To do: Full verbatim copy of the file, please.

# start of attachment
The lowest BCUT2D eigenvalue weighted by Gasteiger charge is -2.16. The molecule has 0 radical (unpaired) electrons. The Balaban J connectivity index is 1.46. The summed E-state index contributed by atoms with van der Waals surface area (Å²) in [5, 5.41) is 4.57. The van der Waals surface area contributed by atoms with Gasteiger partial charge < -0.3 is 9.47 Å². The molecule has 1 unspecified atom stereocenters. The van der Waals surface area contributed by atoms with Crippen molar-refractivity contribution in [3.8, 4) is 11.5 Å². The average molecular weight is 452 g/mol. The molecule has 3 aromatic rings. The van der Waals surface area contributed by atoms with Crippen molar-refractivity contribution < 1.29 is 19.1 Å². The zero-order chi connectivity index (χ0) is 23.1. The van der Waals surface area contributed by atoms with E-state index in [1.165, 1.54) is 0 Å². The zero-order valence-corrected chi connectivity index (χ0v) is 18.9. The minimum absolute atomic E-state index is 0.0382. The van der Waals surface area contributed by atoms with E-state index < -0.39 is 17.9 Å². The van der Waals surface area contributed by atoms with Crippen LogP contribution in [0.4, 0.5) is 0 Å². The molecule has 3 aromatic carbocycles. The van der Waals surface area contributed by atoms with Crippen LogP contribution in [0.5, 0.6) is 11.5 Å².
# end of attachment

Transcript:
The lowest BCUT2D eigenvalue weighted by Gasteiger charge is -2.16. The molecule has 0 radical (unpaired) electrons. The Balaban J connectivity index is 1.46. The summed E-state index contributed by atoms with van der Waals surface area (Å²) in [5, 5.41) is 4.57. The van der Waals surface area contributed by atoms with Gasteiger partial charge < -0.3 is 9.47 Å². The molecule has 1 unspecified atom stereocenters. The van der Waals surface area contributed by atoms with Crippen molar-refractivity contribution in [3.8, 4) is 11.5 Å². The average molecular weight is 452 g/mol. The molecule has 3 aromatic rings. The van der Waals surface area contributed by atoms with Crippen molar-refractivity contribution < 1.29 is 19.1 Å². The zero-order chi connectivity index (χ0) is 23.1. The van der Waals surface area contributed by atoms with E-state index in [1.165, 1.54) is 0 Å². The zero-order valence-corrected chi connectivity index (χ0v) is 18.9. The minimum absolute atomic E-state index is 0.0382. The van der Waals surface area contributed by atoms with E-state index < -0.39 is 17.9 Å². The van der Waals surface area contributed by atoms with Crippen LogP contribution in [0.4, 0.5) is 0 Å². The molecule has 3 aromatic carbocycles. The van der Waals surface area contributed by atoms with Crippen LogP contribution in [0.5, 0.6) is 11.5 Å².